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Article 220 can legitimately disregard power factor by using volt-amperes (VA) for all calculations. There will be no additional calculation to account for power factor, and conductors will be big enough (and therefore safe) even if the power factor is relatively poor.
This is true because the apparent power of a given circuit in VA is never smaller than the true power in watts. This does not resolve the cost, efficiency and other design issues related to low power factor, but the conductors will always be big enough. The notes to Annex D say that the power factor of all the loads is assumed to be the same for convenience in the example calculations.Sample Calculation:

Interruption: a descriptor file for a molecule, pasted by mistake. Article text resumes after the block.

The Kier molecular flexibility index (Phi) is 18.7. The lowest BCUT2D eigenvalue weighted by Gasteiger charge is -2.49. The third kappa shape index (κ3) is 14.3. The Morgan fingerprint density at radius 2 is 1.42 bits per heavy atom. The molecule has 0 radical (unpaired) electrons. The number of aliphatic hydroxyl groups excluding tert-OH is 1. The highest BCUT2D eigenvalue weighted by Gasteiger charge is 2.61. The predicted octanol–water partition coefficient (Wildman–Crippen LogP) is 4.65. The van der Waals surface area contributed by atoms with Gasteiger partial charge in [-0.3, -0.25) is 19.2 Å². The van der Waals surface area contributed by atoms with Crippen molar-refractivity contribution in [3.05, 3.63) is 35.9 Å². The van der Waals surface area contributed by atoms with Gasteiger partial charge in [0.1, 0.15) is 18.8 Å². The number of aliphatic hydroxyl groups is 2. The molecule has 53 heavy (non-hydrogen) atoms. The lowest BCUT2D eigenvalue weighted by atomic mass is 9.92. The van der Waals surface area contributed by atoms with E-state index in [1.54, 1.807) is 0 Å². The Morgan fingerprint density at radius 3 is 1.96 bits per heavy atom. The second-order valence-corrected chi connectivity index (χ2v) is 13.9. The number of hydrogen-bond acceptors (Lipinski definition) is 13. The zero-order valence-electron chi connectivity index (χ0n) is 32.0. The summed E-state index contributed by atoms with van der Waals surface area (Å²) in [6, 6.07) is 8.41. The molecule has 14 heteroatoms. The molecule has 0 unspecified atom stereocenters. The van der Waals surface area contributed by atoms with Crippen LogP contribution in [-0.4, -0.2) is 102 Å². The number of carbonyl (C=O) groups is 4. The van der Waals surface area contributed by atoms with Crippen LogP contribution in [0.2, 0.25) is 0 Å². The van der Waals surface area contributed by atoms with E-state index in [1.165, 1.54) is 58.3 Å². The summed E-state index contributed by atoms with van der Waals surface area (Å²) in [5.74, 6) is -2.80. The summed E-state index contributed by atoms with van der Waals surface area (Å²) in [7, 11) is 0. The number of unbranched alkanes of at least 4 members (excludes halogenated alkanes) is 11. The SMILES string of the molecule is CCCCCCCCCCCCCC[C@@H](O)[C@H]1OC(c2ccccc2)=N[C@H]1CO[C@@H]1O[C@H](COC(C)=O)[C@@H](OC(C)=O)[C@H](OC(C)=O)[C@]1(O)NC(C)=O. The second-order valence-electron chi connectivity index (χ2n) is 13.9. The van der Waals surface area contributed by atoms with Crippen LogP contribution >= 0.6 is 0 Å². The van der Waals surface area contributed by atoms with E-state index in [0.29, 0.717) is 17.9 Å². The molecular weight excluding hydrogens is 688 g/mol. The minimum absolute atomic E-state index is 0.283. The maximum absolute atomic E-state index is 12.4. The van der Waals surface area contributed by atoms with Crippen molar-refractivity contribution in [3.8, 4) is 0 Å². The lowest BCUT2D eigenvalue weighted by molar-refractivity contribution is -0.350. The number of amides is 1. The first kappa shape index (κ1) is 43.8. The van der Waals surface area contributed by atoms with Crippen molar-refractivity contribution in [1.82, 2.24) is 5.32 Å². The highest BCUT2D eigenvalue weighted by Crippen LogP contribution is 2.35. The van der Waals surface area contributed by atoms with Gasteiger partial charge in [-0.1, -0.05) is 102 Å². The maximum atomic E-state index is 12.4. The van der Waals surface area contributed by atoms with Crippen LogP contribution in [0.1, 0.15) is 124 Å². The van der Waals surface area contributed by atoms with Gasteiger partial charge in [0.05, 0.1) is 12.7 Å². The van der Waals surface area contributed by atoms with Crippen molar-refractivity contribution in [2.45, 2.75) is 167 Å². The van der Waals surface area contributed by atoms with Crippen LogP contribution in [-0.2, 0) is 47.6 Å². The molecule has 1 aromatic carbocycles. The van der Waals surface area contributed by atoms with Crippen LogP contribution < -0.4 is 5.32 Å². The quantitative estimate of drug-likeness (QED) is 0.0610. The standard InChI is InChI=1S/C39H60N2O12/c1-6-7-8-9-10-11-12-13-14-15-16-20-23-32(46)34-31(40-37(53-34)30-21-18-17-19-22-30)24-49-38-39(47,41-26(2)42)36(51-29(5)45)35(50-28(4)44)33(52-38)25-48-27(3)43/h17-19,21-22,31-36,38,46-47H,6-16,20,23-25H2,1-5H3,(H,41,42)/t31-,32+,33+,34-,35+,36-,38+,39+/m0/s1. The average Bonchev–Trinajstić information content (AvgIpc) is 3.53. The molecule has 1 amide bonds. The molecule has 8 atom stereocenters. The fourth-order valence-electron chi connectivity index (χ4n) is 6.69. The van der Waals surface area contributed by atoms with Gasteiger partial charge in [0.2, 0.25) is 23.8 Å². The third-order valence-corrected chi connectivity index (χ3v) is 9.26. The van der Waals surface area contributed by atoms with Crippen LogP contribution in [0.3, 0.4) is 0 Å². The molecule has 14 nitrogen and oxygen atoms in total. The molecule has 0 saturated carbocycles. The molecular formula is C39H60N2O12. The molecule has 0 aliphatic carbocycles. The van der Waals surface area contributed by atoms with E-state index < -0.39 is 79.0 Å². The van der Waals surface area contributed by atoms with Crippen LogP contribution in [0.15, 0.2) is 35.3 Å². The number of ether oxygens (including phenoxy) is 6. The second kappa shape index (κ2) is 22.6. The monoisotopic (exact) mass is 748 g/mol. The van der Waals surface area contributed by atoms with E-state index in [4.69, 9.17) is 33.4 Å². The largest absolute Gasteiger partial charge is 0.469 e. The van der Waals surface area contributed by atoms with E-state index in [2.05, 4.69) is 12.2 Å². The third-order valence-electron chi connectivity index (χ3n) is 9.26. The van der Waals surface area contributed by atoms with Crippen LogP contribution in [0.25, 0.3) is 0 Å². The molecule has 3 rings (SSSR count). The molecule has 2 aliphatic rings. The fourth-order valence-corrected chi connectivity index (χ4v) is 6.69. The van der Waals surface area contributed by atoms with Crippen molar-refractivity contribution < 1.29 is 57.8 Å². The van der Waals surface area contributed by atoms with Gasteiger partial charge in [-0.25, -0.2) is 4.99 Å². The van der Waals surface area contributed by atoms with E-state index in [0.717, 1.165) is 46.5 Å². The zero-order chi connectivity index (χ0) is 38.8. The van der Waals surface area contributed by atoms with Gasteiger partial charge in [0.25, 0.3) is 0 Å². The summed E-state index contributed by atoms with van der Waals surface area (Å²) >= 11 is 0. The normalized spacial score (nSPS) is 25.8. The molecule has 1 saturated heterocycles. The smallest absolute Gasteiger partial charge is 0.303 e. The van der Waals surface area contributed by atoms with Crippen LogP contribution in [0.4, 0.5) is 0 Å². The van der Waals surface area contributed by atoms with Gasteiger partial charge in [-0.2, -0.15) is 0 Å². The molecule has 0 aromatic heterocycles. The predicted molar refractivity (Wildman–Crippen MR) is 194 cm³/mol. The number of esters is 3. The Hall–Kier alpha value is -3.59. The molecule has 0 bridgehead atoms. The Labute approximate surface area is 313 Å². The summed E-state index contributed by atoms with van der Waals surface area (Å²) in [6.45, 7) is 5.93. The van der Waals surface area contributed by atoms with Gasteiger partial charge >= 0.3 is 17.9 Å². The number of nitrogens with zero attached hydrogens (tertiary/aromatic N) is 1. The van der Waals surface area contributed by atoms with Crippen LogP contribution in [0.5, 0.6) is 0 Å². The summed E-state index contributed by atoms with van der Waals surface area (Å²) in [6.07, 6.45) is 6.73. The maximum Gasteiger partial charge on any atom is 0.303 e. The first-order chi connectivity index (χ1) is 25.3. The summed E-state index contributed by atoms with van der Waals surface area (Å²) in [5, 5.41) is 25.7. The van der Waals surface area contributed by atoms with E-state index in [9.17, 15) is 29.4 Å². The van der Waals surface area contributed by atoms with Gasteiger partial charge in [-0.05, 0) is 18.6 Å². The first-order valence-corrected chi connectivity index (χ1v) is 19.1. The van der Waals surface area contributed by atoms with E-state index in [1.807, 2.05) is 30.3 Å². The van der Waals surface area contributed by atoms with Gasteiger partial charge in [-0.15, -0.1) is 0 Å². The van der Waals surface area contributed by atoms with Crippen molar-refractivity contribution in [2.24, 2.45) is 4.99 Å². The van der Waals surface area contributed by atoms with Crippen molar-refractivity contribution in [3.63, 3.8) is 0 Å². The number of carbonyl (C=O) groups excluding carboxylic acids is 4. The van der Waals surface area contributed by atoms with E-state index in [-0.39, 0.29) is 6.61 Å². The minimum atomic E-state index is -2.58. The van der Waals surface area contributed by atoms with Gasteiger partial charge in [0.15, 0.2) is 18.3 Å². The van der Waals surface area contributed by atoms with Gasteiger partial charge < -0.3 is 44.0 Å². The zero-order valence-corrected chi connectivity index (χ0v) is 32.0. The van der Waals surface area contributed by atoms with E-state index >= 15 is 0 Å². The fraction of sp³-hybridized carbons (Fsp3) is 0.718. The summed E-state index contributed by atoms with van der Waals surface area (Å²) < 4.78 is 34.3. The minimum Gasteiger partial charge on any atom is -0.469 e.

Assume a circuit uses 960 W (true power). If pf* = 1.00, then 960 W = 960 VA. However, if the power factor is .50 or 50%, then 960 W = 960/0.5 VA = 1920 VA. With the same voltage in each circuit, the current is doubled in the circuit with 50% power factor while the true power in watts remains the same. When VA is used for all calculations, conductors will be large enough for the reduced power factor. The installation will then be safe, if not ideal.
* In fairly simple terms, Power Factor (pf) = true power in watts(W) / apparent power in VA, so W = VA x pf, or VA = W/pf. When pf = 1, W = VA for a given circuit. (Power factor can never be greater than 1.)
© Hughes Associates,Inc. 2012